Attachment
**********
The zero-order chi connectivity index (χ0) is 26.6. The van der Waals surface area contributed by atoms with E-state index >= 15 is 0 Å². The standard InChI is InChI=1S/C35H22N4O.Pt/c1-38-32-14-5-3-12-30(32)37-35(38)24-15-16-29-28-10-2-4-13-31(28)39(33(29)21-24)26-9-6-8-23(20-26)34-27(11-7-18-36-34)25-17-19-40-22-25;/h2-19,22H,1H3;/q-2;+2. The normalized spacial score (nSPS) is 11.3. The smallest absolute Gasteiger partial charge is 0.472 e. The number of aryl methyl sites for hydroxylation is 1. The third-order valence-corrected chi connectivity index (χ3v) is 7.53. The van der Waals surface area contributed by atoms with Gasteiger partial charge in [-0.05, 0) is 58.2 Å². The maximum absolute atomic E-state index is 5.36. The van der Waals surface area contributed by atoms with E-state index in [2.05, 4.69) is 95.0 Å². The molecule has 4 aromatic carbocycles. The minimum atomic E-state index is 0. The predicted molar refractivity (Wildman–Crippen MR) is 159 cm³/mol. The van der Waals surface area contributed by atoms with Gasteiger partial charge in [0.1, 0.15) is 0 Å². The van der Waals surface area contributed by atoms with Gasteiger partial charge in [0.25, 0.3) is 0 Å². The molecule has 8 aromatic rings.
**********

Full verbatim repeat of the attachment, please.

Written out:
The zero-order chi connectivity index (χ0) is 26.6. The van der Waals surface area contributed by atoms with E-state index >= 15 is 0 Å². The standard InChI is InChI=1S/C35H22N4O.Pt/c1-38-32-14-5-3-12-30(32)37-35(38)24-15-16-29-28-10-2-4-13-31(28)39(33(29)21-24)26-9-6-8-23(20-26)34-27(11-7-18-36-34)25-17-19-40-22-25;/h2-19,22H,1H3;/q-2;+2. The normalized spacial score (nSPS) is 11.3. The smallest absolute Gasteiger partial charge is 0.472 e. The number of aryl methyl sites for hydroxylation is 1. The third-order valence-corrected chi connectivity index (χ3v) is 7.53. The van der Waals surface area contributed by atoms with Gasteiger partial charge in [-0.05, 0) is 58.2 Å². The maximum absolute atomic E-state index is 5.36. The van der Waals surface area contributed by atoms with E-state index in [2.05, 4.69) is 95.0 Å². The molecule has 4 aromatic carbocycles. The minimum atomic E-state index is 0. The predicted molar refractivity (Wildman–Crippen MR) is 159 cm³/mol. The van der Waals surface area contributed by atoms with Gasteiger partial charge in [0.1, 0.15) is 0 Å². The van der Waals surface area contributed by atoms with Gasteiger partial charge in [0.25, 0.3) is 0 Å². The molecule has 8 aromatic rings.